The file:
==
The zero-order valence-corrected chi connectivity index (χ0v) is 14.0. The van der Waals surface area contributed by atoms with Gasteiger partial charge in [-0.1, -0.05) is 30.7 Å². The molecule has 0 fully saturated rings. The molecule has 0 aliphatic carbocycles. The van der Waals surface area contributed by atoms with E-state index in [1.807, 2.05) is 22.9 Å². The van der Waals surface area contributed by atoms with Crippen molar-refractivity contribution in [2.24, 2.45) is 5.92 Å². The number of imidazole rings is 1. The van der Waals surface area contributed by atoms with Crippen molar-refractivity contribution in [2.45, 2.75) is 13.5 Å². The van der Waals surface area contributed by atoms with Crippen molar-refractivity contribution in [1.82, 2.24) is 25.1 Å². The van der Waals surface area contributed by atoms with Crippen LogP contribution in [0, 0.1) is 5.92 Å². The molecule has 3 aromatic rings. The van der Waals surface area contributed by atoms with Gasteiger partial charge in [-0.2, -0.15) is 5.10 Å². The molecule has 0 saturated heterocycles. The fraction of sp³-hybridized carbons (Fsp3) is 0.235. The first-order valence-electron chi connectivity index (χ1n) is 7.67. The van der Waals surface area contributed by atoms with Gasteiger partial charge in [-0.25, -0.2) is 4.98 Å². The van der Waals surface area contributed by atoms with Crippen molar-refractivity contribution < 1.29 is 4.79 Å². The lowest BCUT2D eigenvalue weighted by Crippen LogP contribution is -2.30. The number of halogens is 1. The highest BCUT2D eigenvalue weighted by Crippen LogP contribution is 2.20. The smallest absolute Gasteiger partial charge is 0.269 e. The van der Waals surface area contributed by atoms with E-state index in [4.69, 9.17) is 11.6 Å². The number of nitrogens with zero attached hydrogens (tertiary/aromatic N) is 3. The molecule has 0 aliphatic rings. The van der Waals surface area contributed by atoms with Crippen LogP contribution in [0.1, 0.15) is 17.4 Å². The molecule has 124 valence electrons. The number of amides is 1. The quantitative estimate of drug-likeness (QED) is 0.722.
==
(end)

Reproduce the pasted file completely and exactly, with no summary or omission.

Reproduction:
The zero-order valence-corrected chi connectivity index (χ0v) is 14.0. The van der Waals surface area contributed by atoms with Gasteiger partial charge in [-0.1, -0.05) is 30.7 Å². The molecule has 0 fully saturated rings. The molecule has 0 aliphatic carbocycles. The van der Waals surface area contributed by atoms with E-state index in [1.807, 2.05) is 22.9 Å². The van der Waals surface area contributed by atoms with Crippen molar-refractivity contribution in [2.24, 2.45) is 5.92 Å². The number of imidazole rings is 1. The van der Waals surface area contributed by atoms with Crippen molar-refractivity contribution in [2.45, 2.75) is 13.5 Å². The van der Waals surface area contributed by atoms with Crippen molar-refractivity contribution in [1.82, 2.24) is 25.1 Å². The van der Waals surface area contributed by atoms with Crippen LogP contribution in [0, 0.1) is 5.92 Å². The molecule has 3 aromatic rings. The van der Waals surface area contributed by atoms with Gasteiger partial charge in [-0.2, -0.15) is 5.10 Å². The molecule has 0 saturated heterocycles. The fraction of sp³-hybridized carbons (Fsp3) is 0.235. The first-order valence-electron chi connectivity index (χ1n) is 7.67. The van der Waals surface area contributed by atoms with Gasteiger partial charge in [-0.25, -0.2) is 4.98 Å². The van der Waals surface area contributed by atoms with Crippen molar-refractivity contribution < 1.29 is 4.79 Å². The lowest BCUT2D eigenvalue weighted by Crippen LogP contribution is -2.30. The number of halogens is 1. The highest BCUT2D eigenvalue weighted by Crippen LogP contribution is 2.20. The smallest absolute Gasteiger partial charge is 0.269 e. The van der Waals surface area contributed by atoms with E-state index in [4.69, 9.17) is 11.6 Å². The number of nitrogens with zero attached hydrogens (tertiary/aromatic N) is 3. The molecule has 0 aliphatic rings. The van der Waals surface area contributed by atoms with Crippen LogP contribution in [0.1, 0.15) is 17.4 Å². The molecule has 124 valence electrons. The number of amides is 1. The quantitative estimate of drug-likeness (QED) is 0.722.